Marni Graff is the award-wining author of The Nora Tierney Mysteries, set in England. Her new series debuts with Death Unscripted, a Trudy Genova Manhattan Mystery. Graff also writes the crime review blog Auntie M Writes. Today she joins us to talk about little gems hidden away in The Big Apple. Learn more about Marni and her books at her website.
When people hear the name “Manhattan” they often think of the dazzling lights of Broadway and Times Square, the gaudy shops along Fifth Avenue, The Plaza Hotel and Central Park.
Growing up on Long Island, Manhattan was all that to me and so much more, only a train ride away. It’s also a place where there are smaller jewels to be discovered that most tourists miss.
|The Morgan Library|
One of my favorite places to stop is TheMorgan Library and Museum at 225 Madison Avenue and 36th Street, which began as the private library of financier J. Pierpont Morgan. Designed by Charles Kim of the renowned architectural firm of McKim, Mead and White, the Italian Renaissance-style structure holds three soaring elegant rooms in their original condition. A modern annex holds more of Morgan’s collections, and there’s a tea room and gift shop, too, but the original library was donated by son J.P. Morgan to the public in 1924 to allow them access to his father’s treasures.
And what treasures these are, from Medieval and Renaissance illustrated manuscripts, early books and historical manuscripts, to Old Master drawings and prints, including a massive Rembrandt etching collection and things like a journal written by Thoreau. These reside alongside ancient artifacts, and scholars can apply for access to the volumes. There are also special events, such as this summer’s Alice: 150 Years in Wonderland, through October 11th. For the first time outside London’s British Library visitors can see the original Carroll manuscript, as well as original illustrations and drawings, rare editions, and vintage photographs. It’s a place I can visit over and over.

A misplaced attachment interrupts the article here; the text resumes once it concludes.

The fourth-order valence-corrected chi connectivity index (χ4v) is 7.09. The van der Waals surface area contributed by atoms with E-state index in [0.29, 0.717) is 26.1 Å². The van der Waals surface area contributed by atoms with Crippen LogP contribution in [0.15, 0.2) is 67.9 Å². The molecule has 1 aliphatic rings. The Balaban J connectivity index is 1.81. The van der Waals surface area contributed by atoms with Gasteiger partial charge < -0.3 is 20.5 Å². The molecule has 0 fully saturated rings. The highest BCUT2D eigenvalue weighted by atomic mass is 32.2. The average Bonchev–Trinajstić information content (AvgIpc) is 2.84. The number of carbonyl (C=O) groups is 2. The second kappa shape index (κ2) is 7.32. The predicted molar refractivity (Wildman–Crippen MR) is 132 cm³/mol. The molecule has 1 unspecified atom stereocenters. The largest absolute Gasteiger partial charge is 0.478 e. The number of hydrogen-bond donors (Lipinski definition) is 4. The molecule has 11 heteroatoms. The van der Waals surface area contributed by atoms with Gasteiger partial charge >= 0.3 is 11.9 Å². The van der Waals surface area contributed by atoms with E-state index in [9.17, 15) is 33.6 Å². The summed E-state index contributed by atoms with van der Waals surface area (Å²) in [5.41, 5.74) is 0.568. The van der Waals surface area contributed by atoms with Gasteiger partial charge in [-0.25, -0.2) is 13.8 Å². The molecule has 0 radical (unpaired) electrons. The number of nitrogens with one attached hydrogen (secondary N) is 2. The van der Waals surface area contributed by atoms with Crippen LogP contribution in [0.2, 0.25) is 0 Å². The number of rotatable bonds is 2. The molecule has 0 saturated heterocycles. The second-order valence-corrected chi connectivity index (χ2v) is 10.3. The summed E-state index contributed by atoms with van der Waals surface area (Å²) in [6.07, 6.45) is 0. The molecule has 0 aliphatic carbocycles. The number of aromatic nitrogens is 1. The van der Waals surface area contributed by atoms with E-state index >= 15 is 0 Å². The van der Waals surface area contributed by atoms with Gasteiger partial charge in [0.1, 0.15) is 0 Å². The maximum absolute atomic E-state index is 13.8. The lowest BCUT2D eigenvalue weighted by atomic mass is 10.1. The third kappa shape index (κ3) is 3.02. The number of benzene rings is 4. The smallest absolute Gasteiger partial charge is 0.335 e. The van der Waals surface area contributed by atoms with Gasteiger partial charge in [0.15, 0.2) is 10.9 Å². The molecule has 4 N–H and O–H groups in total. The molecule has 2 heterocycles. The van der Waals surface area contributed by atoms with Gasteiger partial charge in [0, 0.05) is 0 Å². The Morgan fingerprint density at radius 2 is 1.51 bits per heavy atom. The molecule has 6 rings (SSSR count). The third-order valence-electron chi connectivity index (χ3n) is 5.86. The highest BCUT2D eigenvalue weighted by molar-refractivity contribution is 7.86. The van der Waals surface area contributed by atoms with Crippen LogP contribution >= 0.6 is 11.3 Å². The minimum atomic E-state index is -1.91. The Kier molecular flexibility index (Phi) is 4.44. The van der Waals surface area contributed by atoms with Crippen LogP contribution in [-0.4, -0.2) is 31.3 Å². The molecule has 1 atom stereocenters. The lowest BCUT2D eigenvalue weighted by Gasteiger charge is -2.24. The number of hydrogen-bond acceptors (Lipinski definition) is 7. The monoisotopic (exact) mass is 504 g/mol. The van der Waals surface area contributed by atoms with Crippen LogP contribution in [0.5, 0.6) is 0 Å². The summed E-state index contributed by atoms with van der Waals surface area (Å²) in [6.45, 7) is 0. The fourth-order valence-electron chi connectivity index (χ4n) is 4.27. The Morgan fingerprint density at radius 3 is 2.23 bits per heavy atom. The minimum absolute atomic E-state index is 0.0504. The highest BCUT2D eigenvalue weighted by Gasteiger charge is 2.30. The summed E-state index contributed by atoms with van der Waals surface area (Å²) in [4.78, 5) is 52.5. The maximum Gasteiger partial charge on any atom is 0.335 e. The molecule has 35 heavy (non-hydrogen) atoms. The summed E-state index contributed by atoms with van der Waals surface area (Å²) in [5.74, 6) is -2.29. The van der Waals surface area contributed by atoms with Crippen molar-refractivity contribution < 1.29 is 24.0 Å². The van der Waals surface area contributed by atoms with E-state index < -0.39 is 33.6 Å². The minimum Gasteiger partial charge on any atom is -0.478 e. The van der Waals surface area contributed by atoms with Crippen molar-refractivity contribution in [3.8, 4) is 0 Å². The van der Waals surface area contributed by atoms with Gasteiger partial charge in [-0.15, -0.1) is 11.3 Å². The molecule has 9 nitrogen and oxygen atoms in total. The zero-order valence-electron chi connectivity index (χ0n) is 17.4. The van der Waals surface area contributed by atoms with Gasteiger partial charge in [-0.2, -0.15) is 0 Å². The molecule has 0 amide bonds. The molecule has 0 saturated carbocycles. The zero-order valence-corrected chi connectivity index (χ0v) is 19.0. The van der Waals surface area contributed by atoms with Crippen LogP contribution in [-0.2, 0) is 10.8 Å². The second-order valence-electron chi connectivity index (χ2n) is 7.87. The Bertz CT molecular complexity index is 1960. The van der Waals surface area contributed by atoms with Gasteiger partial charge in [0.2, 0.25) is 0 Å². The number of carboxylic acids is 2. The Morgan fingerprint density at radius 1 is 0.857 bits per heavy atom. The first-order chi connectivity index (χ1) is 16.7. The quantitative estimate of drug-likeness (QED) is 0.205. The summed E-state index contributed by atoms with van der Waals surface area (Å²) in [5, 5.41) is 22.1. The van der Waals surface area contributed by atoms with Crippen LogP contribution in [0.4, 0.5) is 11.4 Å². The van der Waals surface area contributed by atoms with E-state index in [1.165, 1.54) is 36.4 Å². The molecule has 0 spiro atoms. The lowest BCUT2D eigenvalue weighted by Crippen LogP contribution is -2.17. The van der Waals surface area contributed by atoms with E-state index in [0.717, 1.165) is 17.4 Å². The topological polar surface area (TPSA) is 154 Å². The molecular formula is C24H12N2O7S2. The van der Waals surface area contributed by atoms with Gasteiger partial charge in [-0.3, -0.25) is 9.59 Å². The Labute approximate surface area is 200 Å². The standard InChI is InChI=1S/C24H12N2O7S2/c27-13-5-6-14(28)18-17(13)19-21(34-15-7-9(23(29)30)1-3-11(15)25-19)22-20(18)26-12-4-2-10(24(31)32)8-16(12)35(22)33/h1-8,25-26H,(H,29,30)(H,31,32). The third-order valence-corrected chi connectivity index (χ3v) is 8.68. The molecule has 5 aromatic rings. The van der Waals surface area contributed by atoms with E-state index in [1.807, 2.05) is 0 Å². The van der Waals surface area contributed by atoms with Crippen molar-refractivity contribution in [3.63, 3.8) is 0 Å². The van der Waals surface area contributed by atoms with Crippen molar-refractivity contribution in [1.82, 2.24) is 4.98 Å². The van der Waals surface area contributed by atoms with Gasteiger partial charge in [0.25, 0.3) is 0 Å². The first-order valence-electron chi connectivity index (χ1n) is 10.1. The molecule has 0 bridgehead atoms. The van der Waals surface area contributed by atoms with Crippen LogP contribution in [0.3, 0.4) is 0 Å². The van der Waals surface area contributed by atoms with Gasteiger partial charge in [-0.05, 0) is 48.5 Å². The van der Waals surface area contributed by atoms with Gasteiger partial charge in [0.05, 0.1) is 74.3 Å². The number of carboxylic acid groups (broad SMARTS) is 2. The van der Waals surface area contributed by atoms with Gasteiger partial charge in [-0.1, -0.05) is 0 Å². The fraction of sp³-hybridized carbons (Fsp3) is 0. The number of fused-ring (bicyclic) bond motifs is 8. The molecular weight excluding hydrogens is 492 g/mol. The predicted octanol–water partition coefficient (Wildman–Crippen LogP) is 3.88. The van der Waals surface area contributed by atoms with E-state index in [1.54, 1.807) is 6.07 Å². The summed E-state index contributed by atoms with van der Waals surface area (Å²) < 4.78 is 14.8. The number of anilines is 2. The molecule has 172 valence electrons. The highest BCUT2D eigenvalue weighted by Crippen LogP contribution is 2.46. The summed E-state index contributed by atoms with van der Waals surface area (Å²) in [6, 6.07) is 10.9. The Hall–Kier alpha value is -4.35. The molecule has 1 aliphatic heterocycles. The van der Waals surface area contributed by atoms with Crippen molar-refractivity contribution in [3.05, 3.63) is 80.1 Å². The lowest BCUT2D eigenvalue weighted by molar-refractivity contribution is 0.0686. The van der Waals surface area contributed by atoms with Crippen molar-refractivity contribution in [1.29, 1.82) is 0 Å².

Another unusual stop is the Paley Center for Media (paleycenter.org), formerly the Museum for Television and Radio, renamed in 2007 for founder William Paley. The center’s collection features over 150,000 clips from television shows, radio programs and podcasts. Introduce children to vintage TV or watch a clip from a show you enjoyed. There are public events in their auditorium, too, like an upcoming discussion August 16th of the show Homicide between its creators, Tom Fontana and Barry Levinson. Or stop by September 28th for a talk by journalist Christiane Amanpour.
The bustling energy and international flavor of Manhattan has always been attractive to me, one reason I decided to set my new mystery series there. Based on my medical consulting days working for a movie studio, most of my time was spent at the ABC Studio that taped “One Life to Live,” right down the street from Lincoln Center. I’d walk there at lunchtime to see what was on at the Met or the Ballet, or simply watch the play of its fountains. It’s a great plaza for people watching and collecting characters. Living in North Carolina now, I still yearn for the special vibe that is Manhattan’s own, and visit whenever I can.
Trudy Genova has the best job any nurse could want, working onset as a medical consultant for a movie studio. No more uniforms, bedpans or emergencies, until the actor whose overtures she’s refused dies suddenly while taping a hospital scene--but not before pointing his finger accusingly at Trudy. When detectives view Trudy as a suspect, she interferes with their investigation to clear her name. Then a second death occurs, and Trudy realizes she’s put herself in jeopardy.
Based on the author’s real life work experience, Death Unscripted takes readers behind the scenes of a Manhattan soap opera.